When Henry Flagler developed his railway along Florida’s east coast in the late nineteenth century, he ushered in a period of development that would transform the state. His planned terminus was Palm Beach, where America’s elite could spend their winters at his hotels, first the Royal Poinciana and in 1896, The Palm Beach Inn, which a few years later would be renamed The Breakers, having become synonymous with the crashing waves beneath the hotel’s Atlantic Ocean-view rooms. The Royal Poinciana closed during the height of the Great Depression, but The Breakers remains the mainstay of the luxury Palm Beach lifestyle.
The original hotel was destroyed by fire in 1903 and again in 1925, after which it was rebuilt to a design by New York architects Schultze and Weaver. Their vision for the hotel was inspired by the Villa Medici in Rome, and 75 artisans were brought from Italy
to paint the astoundingly ornate ceilings in the lobby and throughout the first floor.
The opulent hotel sets an incredibly high standard that guests will expect to also be met by its two great golf courses. One of those is a mere 10 miles west of the resort, The Breakers Rees Jones Course, was completely rebuilt in 2004 and stretches past 7,000 yards. Clearly satisfied with Rees’ work there, in 2018 the owners turned to Jones to explore the potential for the Ocean Course at the Resort, where the turf was reaching the end of its lifecycle, providing a sensible opportunity to re-evaluate the design.
The Ocean course has its place in history, with an original nine holes laid out by Alexander Finlay in 1897 making it the oldest layout in Florida. The brief for Jones and his associates was to create a modern functional course that would make the most of its small site and provide The Breakers guests with an experience fit for those high expectations set by the Resort.
The course’s property is bisected by two entry roads, creating four quadrants, each comprising four or five holes. This meant there was little flexibility with the routing itself, so Jones’ focus for the redesign was to maximize the golf that could be delivered.
“We wanted to show that you can create a great golf experience on a compact site,” says Rees. “And wanted to provide the golfers with an enjoyable round while also being able to challenge the better golfer.”
Perhaps counterintuitively-one might expect features on a small limited plot of land to be scaled down, but not Jones, who increased the total acreage of greens by almost 50%. The larger putting surfaces have sweeping undulations and allow the grounds crew the ability to set demanding pin positions if they want to raise the level of challenge. Keeping the Resort players in mind, each green is accessible with open fronts for run up shots.
Each of the greens, which are varied in depth, shape and size, have slopes which serve as a backstop making them unlike any other Florida golf courses. As well as giving the layout a unique and memorable identity, the backstop helps keep overhit shots on the putting surface while encouraging an imaginative short game from behind the greens. With some hole locations, golfers will have a compelling alternative to aiming at the flag.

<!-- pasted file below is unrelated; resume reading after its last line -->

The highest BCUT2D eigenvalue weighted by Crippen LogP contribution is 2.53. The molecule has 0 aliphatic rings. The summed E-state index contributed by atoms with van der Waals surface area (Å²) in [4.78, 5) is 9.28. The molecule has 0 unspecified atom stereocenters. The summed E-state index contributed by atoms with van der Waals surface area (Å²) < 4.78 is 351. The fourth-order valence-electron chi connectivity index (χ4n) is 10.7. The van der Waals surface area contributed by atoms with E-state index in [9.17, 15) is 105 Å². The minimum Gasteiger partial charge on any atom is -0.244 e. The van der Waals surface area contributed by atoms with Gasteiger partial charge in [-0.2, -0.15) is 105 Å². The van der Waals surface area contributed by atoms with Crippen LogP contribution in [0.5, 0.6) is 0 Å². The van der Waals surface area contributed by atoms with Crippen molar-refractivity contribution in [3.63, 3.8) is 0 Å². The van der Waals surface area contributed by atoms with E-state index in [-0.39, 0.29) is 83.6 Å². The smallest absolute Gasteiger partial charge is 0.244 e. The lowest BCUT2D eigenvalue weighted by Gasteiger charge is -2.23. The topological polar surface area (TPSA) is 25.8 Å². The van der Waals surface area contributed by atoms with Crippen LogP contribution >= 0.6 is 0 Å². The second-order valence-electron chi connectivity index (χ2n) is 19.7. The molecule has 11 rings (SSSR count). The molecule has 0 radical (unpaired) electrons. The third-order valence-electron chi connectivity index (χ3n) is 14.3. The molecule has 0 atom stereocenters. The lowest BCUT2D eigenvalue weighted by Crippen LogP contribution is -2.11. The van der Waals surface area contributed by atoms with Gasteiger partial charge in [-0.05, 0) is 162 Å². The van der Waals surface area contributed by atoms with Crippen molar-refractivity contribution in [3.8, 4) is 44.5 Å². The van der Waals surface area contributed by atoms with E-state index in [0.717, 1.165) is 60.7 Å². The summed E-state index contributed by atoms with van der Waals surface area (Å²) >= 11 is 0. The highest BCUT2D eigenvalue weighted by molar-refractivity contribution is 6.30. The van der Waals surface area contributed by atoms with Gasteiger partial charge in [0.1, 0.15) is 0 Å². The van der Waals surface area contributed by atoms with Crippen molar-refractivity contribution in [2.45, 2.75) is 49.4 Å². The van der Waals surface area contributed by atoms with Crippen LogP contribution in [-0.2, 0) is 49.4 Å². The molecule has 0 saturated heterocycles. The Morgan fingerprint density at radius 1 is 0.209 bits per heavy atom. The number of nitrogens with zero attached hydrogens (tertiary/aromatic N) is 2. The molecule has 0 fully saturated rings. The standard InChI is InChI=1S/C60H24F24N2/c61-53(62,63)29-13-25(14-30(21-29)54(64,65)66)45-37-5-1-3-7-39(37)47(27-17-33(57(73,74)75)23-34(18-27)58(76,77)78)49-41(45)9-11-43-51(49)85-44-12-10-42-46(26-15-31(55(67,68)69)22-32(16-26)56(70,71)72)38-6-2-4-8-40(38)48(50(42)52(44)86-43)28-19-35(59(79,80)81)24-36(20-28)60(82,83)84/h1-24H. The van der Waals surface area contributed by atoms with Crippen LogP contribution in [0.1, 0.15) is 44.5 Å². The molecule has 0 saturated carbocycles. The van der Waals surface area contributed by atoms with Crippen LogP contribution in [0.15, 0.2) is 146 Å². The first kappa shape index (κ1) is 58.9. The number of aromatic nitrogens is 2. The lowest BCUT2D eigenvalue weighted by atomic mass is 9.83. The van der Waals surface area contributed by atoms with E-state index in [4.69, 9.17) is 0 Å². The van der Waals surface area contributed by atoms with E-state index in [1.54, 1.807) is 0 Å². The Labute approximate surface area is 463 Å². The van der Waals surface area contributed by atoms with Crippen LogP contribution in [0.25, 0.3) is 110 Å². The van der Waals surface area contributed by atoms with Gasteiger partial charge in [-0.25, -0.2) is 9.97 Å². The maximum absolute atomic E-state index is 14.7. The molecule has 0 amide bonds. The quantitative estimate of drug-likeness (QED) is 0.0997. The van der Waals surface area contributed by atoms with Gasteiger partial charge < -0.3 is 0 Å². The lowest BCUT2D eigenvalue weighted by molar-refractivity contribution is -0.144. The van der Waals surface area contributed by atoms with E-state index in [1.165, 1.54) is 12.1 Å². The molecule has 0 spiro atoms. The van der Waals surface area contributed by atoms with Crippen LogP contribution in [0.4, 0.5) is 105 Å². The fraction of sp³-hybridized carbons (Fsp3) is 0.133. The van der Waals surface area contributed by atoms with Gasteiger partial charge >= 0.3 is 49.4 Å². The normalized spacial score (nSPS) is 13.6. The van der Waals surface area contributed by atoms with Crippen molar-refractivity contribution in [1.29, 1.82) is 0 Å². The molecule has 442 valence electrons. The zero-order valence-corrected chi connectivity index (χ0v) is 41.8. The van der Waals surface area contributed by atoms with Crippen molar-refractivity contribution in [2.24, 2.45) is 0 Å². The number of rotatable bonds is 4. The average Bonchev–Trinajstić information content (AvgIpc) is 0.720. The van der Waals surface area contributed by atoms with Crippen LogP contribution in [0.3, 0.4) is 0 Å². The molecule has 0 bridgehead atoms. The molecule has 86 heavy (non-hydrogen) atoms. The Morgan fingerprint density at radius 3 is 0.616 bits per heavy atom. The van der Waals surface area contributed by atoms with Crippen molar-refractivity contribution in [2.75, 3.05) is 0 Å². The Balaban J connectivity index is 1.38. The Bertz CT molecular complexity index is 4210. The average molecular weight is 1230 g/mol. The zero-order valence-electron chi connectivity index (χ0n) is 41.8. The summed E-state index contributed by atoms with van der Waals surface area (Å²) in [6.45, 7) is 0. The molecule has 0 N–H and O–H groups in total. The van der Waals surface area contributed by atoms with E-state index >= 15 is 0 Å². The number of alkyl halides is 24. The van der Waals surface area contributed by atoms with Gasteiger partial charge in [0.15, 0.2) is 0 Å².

Many of the changes introduced with the renovation will free-up resources for the maintenance staff. For a start, all turf on the golf course has been converted to Seaside Paspalum, except the new TifEagle Bermuda grass greens with collars of TifGrand to prevent cross-contamination-which means the course no longer has to be overseeded.
Bunkering has been reduced considerably-to about two-thirds of the previous total. Those that remained are all strategically placed where cautious players might opt for a long iron versus driver. With sparkling white sand flashed up the front faces, the bunkers are all visible and quite imposing from a distance. But that is something of a deception- they are not as deep as they appear, making recovery fairly straight forward. They have been lined with Capillary Concrete, and Mark Reid, the Director of Grounds, says this is cutting between 100 to 200 man-hours after every storm because of no washout to date.
Jones and his team have added a little yardage to the par 70 layout taking the distance to just shy of 6,000 yards. There are four sets of tees with the forwards a little over 4,000.
Holes of note include the sixth, a 383 yard par four that wraps around a lake and provides a heroic approach to what appears to be a slither of a green. The tenth takes golfers to a particularly tranquil corner of the course and a glimpse of the Atlantic from the newly raised green. The 197 yard, 16th is perhaps the most challenging where right or long will find water.
One of the highlights of the Jones redesign is its impact on the property. The entire eastern segment of the site was raised, meaning that golfers on each side of the entry road can see across the course, cleverly tying the quadrants together. Selective tree removal also helped open up vistas bringing the outside in and the inside out. Locals can now see right into the course, while golfers can admire some of the charming buildings beyond the perimeter, like the colonial style Royal Poinciana Chapel behind the sixth green and the grand Flagler Museum behind the fourth.
The quality of the finishing hole is truly exceptional which is the case on most every Rees Jones course I have written about. With credit to Reid’s wizarding skills, his team led by Ocean Course Superintendent Justin Gille, the surfaces are pristine and the detailing, from tee boxes to bulkheads, is flawless. Jones did not import artisans from Italy, but he delivered a golf experience worthy of the finest resort in Florida, The Breakers.